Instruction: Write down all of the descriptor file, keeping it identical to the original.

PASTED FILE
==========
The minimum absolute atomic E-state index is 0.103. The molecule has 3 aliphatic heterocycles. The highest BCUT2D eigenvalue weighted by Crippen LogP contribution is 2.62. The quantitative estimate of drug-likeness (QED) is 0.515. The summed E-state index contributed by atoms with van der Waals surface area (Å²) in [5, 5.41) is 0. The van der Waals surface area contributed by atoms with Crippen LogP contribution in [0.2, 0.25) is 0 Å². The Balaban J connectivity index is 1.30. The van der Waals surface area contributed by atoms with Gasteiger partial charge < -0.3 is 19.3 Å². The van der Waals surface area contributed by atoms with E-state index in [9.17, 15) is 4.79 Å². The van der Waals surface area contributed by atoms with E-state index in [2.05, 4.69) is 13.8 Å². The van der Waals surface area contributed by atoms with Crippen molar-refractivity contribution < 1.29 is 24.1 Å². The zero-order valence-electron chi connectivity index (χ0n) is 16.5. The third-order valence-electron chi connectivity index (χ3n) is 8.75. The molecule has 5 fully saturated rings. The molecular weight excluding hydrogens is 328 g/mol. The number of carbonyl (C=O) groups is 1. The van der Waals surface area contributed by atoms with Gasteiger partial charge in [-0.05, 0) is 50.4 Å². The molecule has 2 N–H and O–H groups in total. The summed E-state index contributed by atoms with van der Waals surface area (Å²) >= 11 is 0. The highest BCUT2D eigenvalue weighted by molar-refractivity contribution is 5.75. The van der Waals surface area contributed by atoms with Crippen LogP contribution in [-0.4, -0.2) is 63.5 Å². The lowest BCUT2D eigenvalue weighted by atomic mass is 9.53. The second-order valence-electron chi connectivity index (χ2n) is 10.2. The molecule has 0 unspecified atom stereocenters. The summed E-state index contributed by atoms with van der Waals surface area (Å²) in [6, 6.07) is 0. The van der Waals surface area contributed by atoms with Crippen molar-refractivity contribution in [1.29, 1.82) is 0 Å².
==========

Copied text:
The minimum absolute atomic E-state index is 0.103. The molecule has 3 aliphatic heterocycles. The highest BCUT2D eigenvalue weighted by Crippen LogP contribution is 2.62. The quantitative estimate of drug-likeness (QED) is 0.515. The summed E-state index contributed by atoms with van der Waals surface area (Å²) in [5, 5.41) is 0. The van der Waals surface area contributed by atoms with Crippen LogP contribution in [0.2, 0.25) is 0 Å². The Balaban J connectivity index is 1.30. The van der Waals surface area contributed by atoms with Gasteiger partial charge < -0.3 is 19.3 Å². The van der Waals surface area contributed by atoms with E-state index in [9.17, 15) is 4.79 Å². The van der Waals surface area contributed by atoms with E-state index in [2.05, 4.69) is 13.8 Å². The van der Waals surface area contributed by atoms with Crippen molar-refractivity contribution < 1.29 is 24.1 Å². The zero-order valence-electron chi connectivity index (χ0n) is 16.5. The third-order valence-electron chi connectivity index (χ3n) is 8.75. The molecule has 5 fully saturated rings. The molecular weight excluding hydrogens is 328 g/mol. The number of carbonyl (C=O) groups is 1. The van der Waals surface area contributed by atoms with Gasteiger partial charge in [-0.05, 0) is 50.4 Å². The molecule has 2 N–H and O–H groups in total. The summed E-state index contributed by atoms with van der Waals surface area (Å²) >= 11 is 0. The highest BCUT2D eigenvalue weighted by molar-refractivity contribution is 5.75. The van der Waals surface area contributed by atoms with Crippen LogP contribution in [-0.4, -0.2) is 63.5 Å². The lowest BCUT2D eigenvalue weighted by atomic mass is 9.53. The second-order valence-electron chi connectivity index (χ2n) is 10.2. The molecule has 0 unspecified atom stereocenters. The summed E-state index contributed by atoms with van der Waals surface area (Å²) in [6, 6.07) is 0. The van der Waals surface area contributed by atoms with Crippen molar-refractivity contribution in [1.29, 1.82) is 0 Å².